Take, for example, a wide range of measures designed to enhance the safety of large passenger ships. This has a particular relevance in 2012, because 2012 is a year in which the anniversaries of some notable passenger ship accidents fall. 
This year marks 25 years since the sinking of the Dona Paz, in the Philippines, and the capsize of the Herald of Free Enterprise, in the English Channel. The Dona Paz will be remembered in particular for the huge loss of life – some estimates suggest that more than 4,000 people may have perished in the disaster – while the Herald of Free Enterprise became the catalyst for the development of the International Maritime Safety Management Code, a measure that established the very important formal acknowledgement that a considerable part of the responsibility for ship safety rests with the shore management and not just with the ship’s crew, operating at the “sharp-end”.  Nevertheless, decisions of master and crew to ensure safe navigation are paramount and you, front-line operators, would have the tremendous responsibility over hundreds and, sometimes, thousands of lives of passengers.  What a challenging job!
The most famous of this year’s anniversaries is, of course, the 100th anniversary of the sinking of the White Star liner Titanic.
The Titanic disaster prompted the major shipping nations of the world, at that time, to take decisive action to address maritime safety. It led directly to the adoption of the first International Convention on Safety of Life at Sea, SOLAS, in 1914.
IMO can trace its own roots back to the Titanic disaster.  In its aftermath, the requirement for an international standard-setting body to oversee maritime safety became apparent, and, eventually, IMO was the body created to perform that function.
Today, in 2012, although much updated and revised, SOLAS is still the most important international treaty instrument addressing maritime safety. It now forms part of a comprehensive regulatory framework covering almost all aspects of ship design, construction, operation and manning.
But each new generation of vessels brings fresh challenges and, even today, accidents still occur, reinforcing the need for continual improvement.  This year has seen accidents such as the Rabaul Queen off Papua New Guinea and Costa Concordia on the coast of Italy.  Our efforts to promote maritime safety and, in particular, to avoid such disasters befalling passenger ships, will never end.
Indeed, it is my belief that we stand on the brink of a new and positive era for ship safety, with techniques such as probabilistic risk assessment and measures such as goal-based construction standards pointing the way towards more robust and safer ship designs and rigorous application of a safety culture throughout all sectors of the industry.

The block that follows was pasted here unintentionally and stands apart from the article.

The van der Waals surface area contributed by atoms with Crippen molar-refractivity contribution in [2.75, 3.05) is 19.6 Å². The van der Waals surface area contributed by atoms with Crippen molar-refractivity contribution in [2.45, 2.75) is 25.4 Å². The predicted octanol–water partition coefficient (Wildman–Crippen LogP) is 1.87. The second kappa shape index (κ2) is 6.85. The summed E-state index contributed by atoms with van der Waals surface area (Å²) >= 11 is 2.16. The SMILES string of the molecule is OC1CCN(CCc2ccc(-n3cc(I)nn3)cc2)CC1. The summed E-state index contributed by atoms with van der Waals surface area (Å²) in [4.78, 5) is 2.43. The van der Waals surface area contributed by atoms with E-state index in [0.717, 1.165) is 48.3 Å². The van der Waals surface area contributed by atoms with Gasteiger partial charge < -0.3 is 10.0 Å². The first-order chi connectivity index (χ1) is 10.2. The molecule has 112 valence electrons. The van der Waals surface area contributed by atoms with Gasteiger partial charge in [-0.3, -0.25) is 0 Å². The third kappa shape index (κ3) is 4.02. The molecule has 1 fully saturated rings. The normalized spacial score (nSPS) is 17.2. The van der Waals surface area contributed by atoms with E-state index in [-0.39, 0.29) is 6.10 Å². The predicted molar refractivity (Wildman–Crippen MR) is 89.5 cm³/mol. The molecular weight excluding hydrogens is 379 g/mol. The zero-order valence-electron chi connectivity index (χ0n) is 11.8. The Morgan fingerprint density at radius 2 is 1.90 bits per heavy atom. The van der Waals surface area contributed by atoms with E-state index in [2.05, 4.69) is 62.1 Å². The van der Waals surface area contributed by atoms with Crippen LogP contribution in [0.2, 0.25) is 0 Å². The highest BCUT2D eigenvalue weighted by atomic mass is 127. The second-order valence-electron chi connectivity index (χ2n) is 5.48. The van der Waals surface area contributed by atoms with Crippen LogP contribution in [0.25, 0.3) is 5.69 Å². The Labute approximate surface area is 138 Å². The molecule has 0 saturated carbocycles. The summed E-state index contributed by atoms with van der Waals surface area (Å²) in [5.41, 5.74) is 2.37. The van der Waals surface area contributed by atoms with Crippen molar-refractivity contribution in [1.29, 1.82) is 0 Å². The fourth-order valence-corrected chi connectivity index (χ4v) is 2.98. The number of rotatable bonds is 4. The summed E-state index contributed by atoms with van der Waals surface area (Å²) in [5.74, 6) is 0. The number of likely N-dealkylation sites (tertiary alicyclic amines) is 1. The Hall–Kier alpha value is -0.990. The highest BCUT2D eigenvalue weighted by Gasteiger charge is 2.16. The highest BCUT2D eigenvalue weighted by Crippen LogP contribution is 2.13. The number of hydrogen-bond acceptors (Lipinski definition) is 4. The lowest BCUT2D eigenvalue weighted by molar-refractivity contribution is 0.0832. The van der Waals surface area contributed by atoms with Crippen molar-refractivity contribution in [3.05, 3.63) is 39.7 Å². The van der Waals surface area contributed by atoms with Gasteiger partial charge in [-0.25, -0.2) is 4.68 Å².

In order to explore new directions towards a future regime of ship safety, I am now promoting a Future Ship Safety Symposium to be held at IMO Headquarters in Spring next year in conjunction with the regular Spring session of the Maritime Safety Committee and inviting Member Governments, classification societies, the shipping industry, the shipbuilding industry and academic institutions for their participation and contribution.  Handling the present safety issues, such as response to Costa Concordia, is important but contemplating the future is equally important and, in this context, I would like to personally extend my invitation for the Future Ship Safety Symposium to the Government and industries of Indonesia.
Apart from the field of safety, ships are also becoming increasingly environment friendly. Both the shipping industry and IMO, its global regulatory body, are extremely sensitive to the growing public expectation that all industries must plan for future growth in a responsible and sustainable manner. I mentioned a few moments ago our work to reduce GHG emissions from ships, and this provides an excellent example of how a regulatory imperative can actually work strongly in the industry’s favour. The measures that require  lower GHG emissions from ships are non-prescriptive, which means that the shipping industry, ship designers and engineers have free reign to find the most effective ways to meet the new, lower emission requirements.